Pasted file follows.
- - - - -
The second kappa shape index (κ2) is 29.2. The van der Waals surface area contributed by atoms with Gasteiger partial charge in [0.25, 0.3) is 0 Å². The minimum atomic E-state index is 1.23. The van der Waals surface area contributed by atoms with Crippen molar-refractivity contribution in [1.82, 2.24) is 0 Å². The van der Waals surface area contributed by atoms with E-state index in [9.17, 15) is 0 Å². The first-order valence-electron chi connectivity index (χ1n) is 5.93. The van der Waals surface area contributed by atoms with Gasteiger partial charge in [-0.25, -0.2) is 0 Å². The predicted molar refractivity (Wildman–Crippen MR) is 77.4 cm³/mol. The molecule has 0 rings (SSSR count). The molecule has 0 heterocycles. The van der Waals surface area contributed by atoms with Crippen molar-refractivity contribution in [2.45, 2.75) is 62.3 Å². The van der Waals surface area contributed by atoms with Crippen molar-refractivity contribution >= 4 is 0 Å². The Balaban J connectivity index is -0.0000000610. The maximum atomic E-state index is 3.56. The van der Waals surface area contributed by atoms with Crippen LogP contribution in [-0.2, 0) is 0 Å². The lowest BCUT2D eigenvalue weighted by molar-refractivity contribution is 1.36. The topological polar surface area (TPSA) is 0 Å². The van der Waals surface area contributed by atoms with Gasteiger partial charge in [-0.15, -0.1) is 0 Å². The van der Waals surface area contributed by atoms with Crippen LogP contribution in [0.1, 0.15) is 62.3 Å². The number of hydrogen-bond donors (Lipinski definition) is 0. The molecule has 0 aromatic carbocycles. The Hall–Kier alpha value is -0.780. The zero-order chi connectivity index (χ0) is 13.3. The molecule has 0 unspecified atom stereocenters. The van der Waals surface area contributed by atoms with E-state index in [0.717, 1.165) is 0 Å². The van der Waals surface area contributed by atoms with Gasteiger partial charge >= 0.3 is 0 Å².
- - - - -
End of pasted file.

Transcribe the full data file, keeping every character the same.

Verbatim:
The second kappa shape index (κ2) is 29.2. The van der Waals surface area contributed by atoms with Gasteiger partial charge in [0.25, 0.3) is 0 Å². The minimum atomic E-state index is 1.23. The van der Waals surface area contributed by atoms with Crippen molar-refractivity contribution in [1.82, 2.24) is 0 Å². The van der Waals surface area contributed by atoms with E-state index in [9.17, 15) is 0 Å². The first-order valence-electron chi connectivity index (χ1n) is 5.93. The van der Waals surface area contributed by atoms with Gasteiger partial charge in [-0.25, -0.2) is 0 Å². The predicted molar refractivity (Wildman–Crippen MR) is 77.4 cm³/mol. The molecule has 0 rings (SSSR count). The molecule has 0 heterocycles. The van der Waals surface area contributed by atoms with Crippen molar-refractivity contribution in [2.45, 2.75) is 62.3 Å². The van der Waals surface area contributed by atoms with Crippen molar-refractivity contribution >= 4 is 0 Å². The Balaban J connectivity index is -0.0000000610. The maximum atomic E-state index is 3.56. The van der Waals surface area contributed by atoms with Crippen LogP contribution in [-0.2, 0) is 0 Å². The lowest BCUT2D eigenvalue weighted by molar-refractivity contribution is 1.36. The topological polar surface area (TPSA) is 0 Å². The van der Waals surface area contributed by atoms with Gasteiger partial charge in [-0.15, -0.1) is 0 Å². The van der Waals surface area contributed by atoms with Crippen LogP contribution in [0.1, 0.15) is 62.3 Å². The number of hydrogen-bond donors (Lipinski definition) is 0. The molecule has 0 aromatic carbocycles. The Hall–Kier alpha value is -0.780. The zero-order chi connectivity index (χ0) is 13.3. The molecule has 0 unspecified atom stereocenters. The van der Waals surface area contributed by atoms with E-state index in [0.717, 1.165) is 0 Å². The van der Waals surface area contributed by atoms with Gasteiger partial charge >= 0.3 is 0 Å².